Tag Archives: COVID

Not much to report, but I’ll do my best

I planned to write this weekend, but Covid changed that for me. Old What’s Her Face was scheduled to work, but that didn’t happen. Oddly enough, it sounds like they want her back for her Thanksgiving shift. It appears you either get better in ten days or you die. We kind of hoped she would at least get the holiday off.

I had to make a trip to the office to drop off projects and pick up new ones. No idea how long my work will make me quarantine, but I tested negative and have zero symptoms. I’ll figure it all out in the coming week.

I even stopped on the way home to do the shopping. I knocked it out of the park. Years ago, I did the shopping, but that’s been a long time. You kind of instinctively know what you’re running low on, like laundry soap. Thank God for lists.

As far as writing, it was catch as catch can. I never really got specific times for my projects. I added a line here and there, and jumped between books to a degree.

I wrote another action scene for Serang, but stopped before the wrap up. She still needs to assess the battle and the location of specific things near her before moving her army.

Lizzie and the hat are also proving difficult. Lizzie hasn’t figured out there is a monster in their midst, and my old cop character is having no luck with his murder investigation. I wound up writing the next murder discovery, but forgot that Lizzie and the Pythons had to play a gig before the event.

I’ve never done this before, so I blame having too much on my mind. I’ll have to back up and add that event. The danger here is overkill. This was a two night gig, and this will be the second night. I need to spread some suspicions more than have the band rock out. Don’t quite know how I’m going to pull that off, but I need to minimize it since readers attended the Friday night show.

I’ve spent a lot of time counting calendar dates and comparing them to the lunar cycle. I don’t need a specific year when I do this. I hope the stories aren’t that limited in scope and have some longevity. I learned that the last possible day Thanksgiving can happen is November 28th. If the full moon occurs the weekend after (Because of gig schedules on weekends) this would be a blue moon.

This means my next full moon would be December 29th. Between the gig I need to back up and write and the December date, the cop should be chasing a possible killer and Lizzie should be chasing a monster. (No idea if that’s a weekend or not, but I almost hope not. Lizzie and the hat will need some freedom to hunt that night.

I picked this setting for a couple of reasons. First, all of the Hat stories seem to wrap up around Halloween and I want to break the mold a little. Second, blood on snow makes for a good visual. It stays red and doesn’t dry brown like blood on leaves. It also has to be washed away, leaving an ice slick, or loaded and carted off. With multiple victims, I can do both.

I may try to hack out a couple of paragraphs to repair my story this evening. Drives me nuts to have something in a state of disrepair like that.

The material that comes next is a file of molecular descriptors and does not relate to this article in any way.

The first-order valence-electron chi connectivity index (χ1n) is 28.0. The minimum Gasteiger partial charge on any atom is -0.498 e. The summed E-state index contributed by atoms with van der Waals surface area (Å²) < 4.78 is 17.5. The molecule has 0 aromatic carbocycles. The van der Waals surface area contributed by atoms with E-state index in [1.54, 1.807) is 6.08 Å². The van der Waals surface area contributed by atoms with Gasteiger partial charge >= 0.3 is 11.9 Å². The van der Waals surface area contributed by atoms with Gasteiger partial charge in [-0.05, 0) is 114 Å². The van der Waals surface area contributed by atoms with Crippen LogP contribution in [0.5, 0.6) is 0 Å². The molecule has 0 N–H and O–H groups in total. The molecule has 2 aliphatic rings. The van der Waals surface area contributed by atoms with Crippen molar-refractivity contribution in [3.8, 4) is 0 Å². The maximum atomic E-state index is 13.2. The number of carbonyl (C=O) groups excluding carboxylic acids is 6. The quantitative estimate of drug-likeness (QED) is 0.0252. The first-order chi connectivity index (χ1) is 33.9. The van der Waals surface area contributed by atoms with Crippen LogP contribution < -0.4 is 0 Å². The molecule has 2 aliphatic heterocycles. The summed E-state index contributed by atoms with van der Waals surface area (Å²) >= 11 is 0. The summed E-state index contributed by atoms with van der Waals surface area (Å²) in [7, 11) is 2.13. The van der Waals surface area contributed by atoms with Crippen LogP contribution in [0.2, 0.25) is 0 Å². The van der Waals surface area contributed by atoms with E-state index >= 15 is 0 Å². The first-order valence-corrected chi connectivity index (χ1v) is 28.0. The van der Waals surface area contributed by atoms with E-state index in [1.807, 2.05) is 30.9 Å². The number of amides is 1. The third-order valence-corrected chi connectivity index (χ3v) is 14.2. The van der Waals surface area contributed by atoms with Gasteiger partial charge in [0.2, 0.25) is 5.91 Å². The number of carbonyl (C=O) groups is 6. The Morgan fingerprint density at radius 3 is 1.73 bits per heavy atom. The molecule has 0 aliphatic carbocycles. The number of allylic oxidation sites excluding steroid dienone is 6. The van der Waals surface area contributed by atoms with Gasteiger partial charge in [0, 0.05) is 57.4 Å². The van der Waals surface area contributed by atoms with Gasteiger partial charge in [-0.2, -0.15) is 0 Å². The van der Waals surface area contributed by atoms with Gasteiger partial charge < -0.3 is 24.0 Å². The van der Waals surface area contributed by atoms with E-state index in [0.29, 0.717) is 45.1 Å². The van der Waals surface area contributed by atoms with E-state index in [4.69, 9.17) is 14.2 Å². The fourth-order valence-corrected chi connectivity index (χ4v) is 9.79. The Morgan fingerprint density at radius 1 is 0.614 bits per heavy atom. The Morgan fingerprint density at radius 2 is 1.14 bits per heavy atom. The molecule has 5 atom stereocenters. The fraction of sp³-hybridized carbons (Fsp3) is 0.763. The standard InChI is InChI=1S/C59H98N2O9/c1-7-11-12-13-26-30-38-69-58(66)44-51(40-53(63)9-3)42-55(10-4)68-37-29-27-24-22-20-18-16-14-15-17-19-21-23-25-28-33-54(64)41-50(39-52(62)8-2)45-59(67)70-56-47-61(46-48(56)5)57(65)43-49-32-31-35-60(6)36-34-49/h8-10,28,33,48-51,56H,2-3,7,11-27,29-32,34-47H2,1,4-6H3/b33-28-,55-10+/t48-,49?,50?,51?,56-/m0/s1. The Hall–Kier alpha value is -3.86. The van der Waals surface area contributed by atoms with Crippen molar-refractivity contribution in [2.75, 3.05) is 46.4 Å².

The scorecard:

  • Wreck of the Lanternfish = 12,571 words
  • Just Plane Wered = 9098 words

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Lamb’s blood on the lintel

Looks like I neglected one of my autumnal chores. To be honest, Home Depot was out of lamb’s blood.

We kind of hoped that by staying home and being hermits all year this virus would pass us by, but that wasn’t to be the case. We both have to work and be around others to a degree.

My wife tested positive for Covid on Monday. As a health care worker, she got a rapid turn around. In fact they told her not to drive off and delivered her results in 20 minutes.

I went for my test on Tuesday. You start off with an online survey to get a case number that you need to write down. They they tell you when and where. It looks something like this.

You aren’t allowed out of your car, you have to be able to follow directions.

After you find a spot, you have to text them with your case number and date of birth. They come out with the kit and you have to swab your own nostrils. The tech bundles everything up and you drive away.

I never got my personal results until about two hours ago. My results were negative. I have no idea how this could happen, because we share a bed, a bathroom, and everything else. Still, there are the results.

I have to quarantine with her, but have to work from home at the same time. Given all the garbage that 2020 threw at us, I’m a veteran of working from home.

Honestly, I’d almost rather have had a positive result at this point. Then I’d have a known date to return to the office. This way, I could be out for two weeks, then earn two weeks of my own at home.

There is no way I’m going to go get the camper after we just winterized it. I’m not moving to another bedroom or any of the garbage people seem to dream up. We live together and we’ll get through this together… or we won’t as the case may be.

Even with a negative test, it messes with your mind. This stuff is on the couch about twelve feet away. It’s more realistic than it was this weekend. I also compulsively checked my email every ten minutes expecting a different answer.

It may not sound like I’m worried, but I am. I know most people don’t have the severe symptoms that make the nightly news, but enough do to be concerned.

This is an author’s blog, so I’ll chock this post up to “slice of life.” I probably won’t update unless there’s something interesting to say. Maybe I can report on word metrics or story gyrations this weekend. That’s why you come here.